Turning now to FIG. 4, a routine 400 will be described that illustrates one process provided herein for allowing a user to modify the scope of the sub-cube 114 as computed by the reporting tool 112 based upon the database query. FIG. 4 will be described in conjunction with FIGS. 5A-5D, which are screen diagrams showing examples of illustrative user interfaces provided herein for allowing a user to modify the computed sub-cube scope. For example, FIG. 5A shows a screen display 500A generated by the reporting tool 112 in one embodiment through which a user can select a user interface control 502A to request a manual modification of the computed sub-cube scope. Illustrative user interfaces for manually modifying the sub-cube scope are discussed in detail below. Once a user has completed modification of the sub-cube scope, the user select the user interface control 504 to accept the changes to the sub-cube scope or select the user interface control 506 to cancel the changes. Additional details regarding this process are provided below.

The routine 400 begins at operation 402, where the reporting tool 112 provides a user interface through which a user may specify the cube 110 for which the sub-cube scope is to be modified. FIG. 5B shows a screen display 500B generated by the reporting tool 112 in one embodiment for providing such a user interface. In particular, the user interface control 502B may be utilized to specify the cube 110 for which the sub-cube scope is to be modified. Once the desired cube has been selected, the routine 400 continues to operation 404, where the reporting tool 112 displays the dimensions contained in the selected cube 110. This is also illustrated in the screen display 500B. If a user desires to modify the hierarchies or member sets from each hierarchy that are included in the sub-cube scope, the user may select the user interface control 502C. The user may also select the user interface control 504 to accept the changes to the sub-cube scope or select the user interface control 506 to cancel the changes.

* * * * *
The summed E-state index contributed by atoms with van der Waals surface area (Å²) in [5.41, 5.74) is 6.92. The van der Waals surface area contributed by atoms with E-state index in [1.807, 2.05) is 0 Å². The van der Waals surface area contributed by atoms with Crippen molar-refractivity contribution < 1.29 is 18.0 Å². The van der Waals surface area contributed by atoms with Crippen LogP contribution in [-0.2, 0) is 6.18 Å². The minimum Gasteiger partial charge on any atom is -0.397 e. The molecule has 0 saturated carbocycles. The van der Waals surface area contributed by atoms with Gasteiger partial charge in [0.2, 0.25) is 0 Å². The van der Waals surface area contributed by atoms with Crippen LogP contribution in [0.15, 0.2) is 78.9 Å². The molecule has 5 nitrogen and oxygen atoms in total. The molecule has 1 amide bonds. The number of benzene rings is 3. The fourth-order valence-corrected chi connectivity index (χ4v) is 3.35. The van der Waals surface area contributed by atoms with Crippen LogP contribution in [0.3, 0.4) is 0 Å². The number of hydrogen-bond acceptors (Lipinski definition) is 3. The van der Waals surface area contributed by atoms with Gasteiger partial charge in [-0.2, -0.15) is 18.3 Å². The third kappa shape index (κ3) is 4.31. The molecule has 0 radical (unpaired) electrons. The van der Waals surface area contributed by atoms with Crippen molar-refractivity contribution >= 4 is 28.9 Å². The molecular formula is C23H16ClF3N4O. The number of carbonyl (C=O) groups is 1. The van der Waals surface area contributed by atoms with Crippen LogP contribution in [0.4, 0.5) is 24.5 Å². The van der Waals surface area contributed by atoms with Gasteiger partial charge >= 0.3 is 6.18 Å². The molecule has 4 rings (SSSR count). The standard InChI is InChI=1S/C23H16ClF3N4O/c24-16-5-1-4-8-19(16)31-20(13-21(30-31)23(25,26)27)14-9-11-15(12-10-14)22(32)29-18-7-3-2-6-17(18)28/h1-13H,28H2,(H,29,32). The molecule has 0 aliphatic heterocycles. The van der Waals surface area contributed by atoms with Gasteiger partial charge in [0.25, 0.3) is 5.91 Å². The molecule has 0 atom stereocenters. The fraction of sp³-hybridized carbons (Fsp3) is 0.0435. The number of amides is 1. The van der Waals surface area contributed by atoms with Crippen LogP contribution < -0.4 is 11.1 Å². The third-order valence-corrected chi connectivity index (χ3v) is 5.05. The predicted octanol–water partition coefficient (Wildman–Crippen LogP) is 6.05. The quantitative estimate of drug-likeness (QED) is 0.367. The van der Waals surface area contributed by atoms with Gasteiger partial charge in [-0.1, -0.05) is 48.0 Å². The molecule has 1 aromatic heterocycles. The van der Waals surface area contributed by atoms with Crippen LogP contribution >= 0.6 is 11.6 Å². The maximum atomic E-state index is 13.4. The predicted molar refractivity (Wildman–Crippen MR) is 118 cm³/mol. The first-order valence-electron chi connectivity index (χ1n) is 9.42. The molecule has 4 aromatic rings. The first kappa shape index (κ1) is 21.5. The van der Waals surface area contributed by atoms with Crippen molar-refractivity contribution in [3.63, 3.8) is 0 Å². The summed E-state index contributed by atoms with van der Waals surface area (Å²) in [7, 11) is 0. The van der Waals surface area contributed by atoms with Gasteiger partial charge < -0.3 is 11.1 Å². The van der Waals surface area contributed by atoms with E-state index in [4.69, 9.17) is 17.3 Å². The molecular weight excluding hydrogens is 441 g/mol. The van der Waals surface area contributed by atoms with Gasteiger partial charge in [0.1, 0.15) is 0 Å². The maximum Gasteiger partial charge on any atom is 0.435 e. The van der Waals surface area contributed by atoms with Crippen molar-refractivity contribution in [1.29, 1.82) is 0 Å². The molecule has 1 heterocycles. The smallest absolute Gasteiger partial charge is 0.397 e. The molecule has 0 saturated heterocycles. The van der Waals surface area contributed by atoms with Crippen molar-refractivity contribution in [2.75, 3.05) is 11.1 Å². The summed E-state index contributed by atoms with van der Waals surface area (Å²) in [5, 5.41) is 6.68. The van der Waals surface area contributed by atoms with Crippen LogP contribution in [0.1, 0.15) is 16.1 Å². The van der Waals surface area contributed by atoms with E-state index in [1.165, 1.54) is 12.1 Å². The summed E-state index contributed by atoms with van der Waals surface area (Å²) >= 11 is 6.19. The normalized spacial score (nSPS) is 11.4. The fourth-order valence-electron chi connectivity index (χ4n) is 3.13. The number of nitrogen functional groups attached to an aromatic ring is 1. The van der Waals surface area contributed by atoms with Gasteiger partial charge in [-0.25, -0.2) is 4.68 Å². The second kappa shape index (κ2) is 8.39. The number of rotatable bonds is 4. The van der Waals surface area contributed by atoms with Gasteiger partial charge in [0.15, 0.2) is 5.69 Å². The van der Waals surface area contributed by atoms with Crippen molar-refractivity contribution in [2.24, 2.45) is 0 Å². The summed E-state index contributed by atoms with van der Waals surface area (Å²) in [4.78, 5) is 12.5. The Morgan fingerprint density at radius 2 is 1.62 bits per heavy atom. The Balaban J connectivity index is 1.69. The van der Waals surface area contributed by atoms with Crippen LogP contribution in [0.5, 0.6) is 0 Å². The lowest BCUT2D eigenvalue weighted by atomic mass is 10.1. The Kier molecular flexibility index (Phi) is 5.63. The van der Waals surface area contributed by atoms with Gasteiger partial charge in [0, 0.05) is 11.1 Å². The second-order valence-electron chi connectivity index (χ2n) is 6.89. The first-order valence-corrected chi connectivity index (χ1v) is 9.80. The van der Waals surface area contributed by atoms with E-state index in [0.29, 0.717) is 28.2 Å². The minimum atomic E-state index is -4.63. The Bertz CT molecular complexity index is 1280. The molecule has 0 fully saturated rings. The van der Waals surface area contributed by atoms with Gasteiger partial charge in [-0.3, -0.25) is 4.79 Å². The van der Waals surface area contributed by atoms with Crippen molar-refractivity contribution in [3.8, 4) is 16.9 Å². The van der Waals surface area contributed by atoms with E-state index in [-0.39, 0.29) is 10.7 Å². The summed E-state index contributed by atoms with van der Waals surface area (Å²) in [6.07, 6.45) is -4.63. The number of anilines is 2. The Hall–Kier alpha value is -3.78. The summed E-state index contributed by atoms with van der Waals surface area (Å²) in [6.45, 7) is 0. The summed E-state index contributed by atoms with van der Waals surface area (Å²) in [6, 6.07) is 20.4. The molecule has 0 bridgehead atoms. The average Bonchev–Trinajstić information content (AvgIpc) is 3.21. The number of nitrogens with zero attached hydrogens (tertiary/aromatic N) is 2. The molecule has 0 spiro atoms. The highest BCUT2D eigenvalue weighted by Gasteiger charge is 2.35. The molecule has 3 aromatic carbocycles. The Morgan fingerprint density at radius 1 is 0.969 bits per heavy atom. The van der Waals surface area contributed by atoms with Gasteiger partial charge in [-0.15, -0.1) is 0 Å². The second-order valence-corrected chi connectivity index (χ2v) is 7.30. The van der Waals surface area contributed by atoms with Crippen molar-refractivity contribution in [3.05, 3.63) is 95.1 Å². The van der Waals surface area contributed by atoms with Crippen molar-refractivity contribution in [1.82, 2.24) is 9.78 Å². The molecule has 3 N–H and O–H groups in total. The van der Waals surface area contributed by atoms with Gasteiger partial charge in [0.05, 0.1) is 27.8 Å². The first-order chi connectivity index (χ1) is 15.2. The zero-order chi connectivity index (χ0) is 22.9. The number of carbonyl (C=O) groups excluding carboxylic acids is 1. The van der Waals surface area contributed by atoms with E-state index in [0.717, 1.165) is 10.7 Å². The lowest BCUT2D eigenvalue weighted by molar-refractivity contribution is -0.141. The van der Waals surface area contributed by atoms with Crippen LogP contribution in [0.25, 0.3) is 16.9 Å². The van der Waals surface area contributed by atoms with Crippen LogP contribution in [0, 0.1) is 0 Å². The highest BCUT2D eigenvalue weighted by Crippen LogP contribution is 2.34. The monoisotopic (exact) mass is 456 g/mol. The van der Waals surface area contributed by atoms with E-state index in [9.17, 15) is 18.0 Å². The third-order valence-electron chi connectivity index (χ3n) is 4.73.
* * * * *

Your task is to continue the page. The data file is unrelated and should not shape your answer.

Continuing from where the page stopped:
If a user selects the user interface control 502C, the routine 400 continues to operation 406, where the reporting tool 112 provides a user interface for specifying the hierarchies from each dimension in the selected cube 110 to be included in the sub-cube 114. FIG. 5C shows an illustrative screen display 500C generated by the reporting tool 112 with such an interface. In particular, the user interface control 502D may be selected to include all of the hierarchies within the dimension in the sub-cube scope. Alternatively, the user interface control 502E may be selected in order to specify individual hierarchies that should or should not be included in the sub-cube scope. In this regard, a list of hierarchies is provided in one embodiment with a user interface control adjacent to each for indicating whether the respective hierarchy should be included in the sub-cube scope. For instance, the user interface control 502F may be selected or deselected to include or exclude the hierarchy entitled “Account_Classification” in the sub-cube scope.

The user interface control 502G may also be selected to specify the member sets for each hierarchy that should be included in the sub-cube scope. In response to such a selection, the routine 400 continues from operation 406 to operation 408, where the reporting tool 112 presents the screen display 500D shown in FIG. 5D for specifying the member sets for the selected hierarchy that should be included in the sub-cube scope. For example, in one embodiment each of the member sets are listed and a user interface control corresponding to each member set may be selected or deselected to include or exclude the member set from the sub-cube scope. In the example shown in FIG. 5D, the user interface control 502H may be selected or deselected to include or exclude the member set named “Net Income” from the sub-cube scope. A user may select the user interface control 504 to accept the changes to the sub-cube scope or select the user interface control 506 to cancel the changes. Once the user has completed the modification of the sub-cube scope, the routine 400 returns to operation 312, described above with reference to FIG. 3.